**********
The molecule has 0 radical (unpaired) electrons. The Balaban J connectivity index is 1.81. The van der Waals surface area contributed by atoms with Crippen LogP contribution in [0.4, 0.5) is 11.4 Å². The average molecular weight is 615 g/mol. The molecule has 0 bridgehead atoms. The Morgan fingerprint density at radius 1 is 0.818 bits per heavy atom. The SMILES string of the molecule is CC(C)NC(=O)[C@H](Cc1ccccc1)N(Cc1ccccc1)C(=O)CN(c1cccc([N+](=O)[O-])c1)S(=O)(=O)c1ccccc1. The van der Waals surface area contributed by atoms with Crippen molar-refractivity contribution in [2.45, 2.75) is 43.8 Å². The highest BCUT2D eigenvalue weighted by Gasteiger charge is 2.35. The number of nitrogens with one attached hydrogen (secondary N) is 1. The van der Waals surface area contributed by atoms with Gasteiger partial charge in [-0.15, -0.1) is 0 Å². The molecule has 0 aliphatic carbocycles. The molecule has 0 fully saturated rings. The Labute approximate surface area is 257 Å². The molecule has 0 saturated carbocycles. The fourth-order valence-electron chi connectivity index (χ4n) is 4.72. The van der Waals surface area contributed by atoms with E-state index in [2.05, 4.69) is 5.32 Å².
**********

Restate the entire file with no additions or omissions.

The molecule has 0 radical (unpaired) electrons. The Balaban J connectivity index is 1.81. The van der Waals surface area contributed by atoms with Crippen LogP contribution in [0.4, 0.5) is 11.4 Å². The average molecular weight is 615 g/mol. The molecule has 0 bridgehead atoms. The Morgan fingerprint density at radius 1 is 0.818 bits per heavy atom. The SMILES string of the molecule is CC(C)NC(=O)[C@H](Cc1ccccc1)N(Cc1ccccc1)C(=O)CN(c1cccc([N+](=O)[O-])c1)S(=O)(=O)c1ccccc1. The van der Waals surface area contributed by atoms with Crippen molar-refractivity contribution in [2.45, 2.75) is 43.8 Å². The highest BCUT2D eigenvalue weighted by Gasteiger charge is 2.35. The number of nitrogens with one attached hydrogen (secondary N) is 1. The van der Waals surface area contributed by atoms with Gasteiger partial charge in [-0.15, -0.1) is 0 Å². The molecule has 0 aliphatic carbocycles. The molecule has 0 fully saturated rings. The Labute approximate surface area is 257 Å². The molecule has 0 saturated carbocycles. The fourth-order valence-electron chi connectivity index (χ4n) is 4.72. The van der Waals surface area contributed by atoms with E-state index in [2.05, 4.69) is 5.32 Å².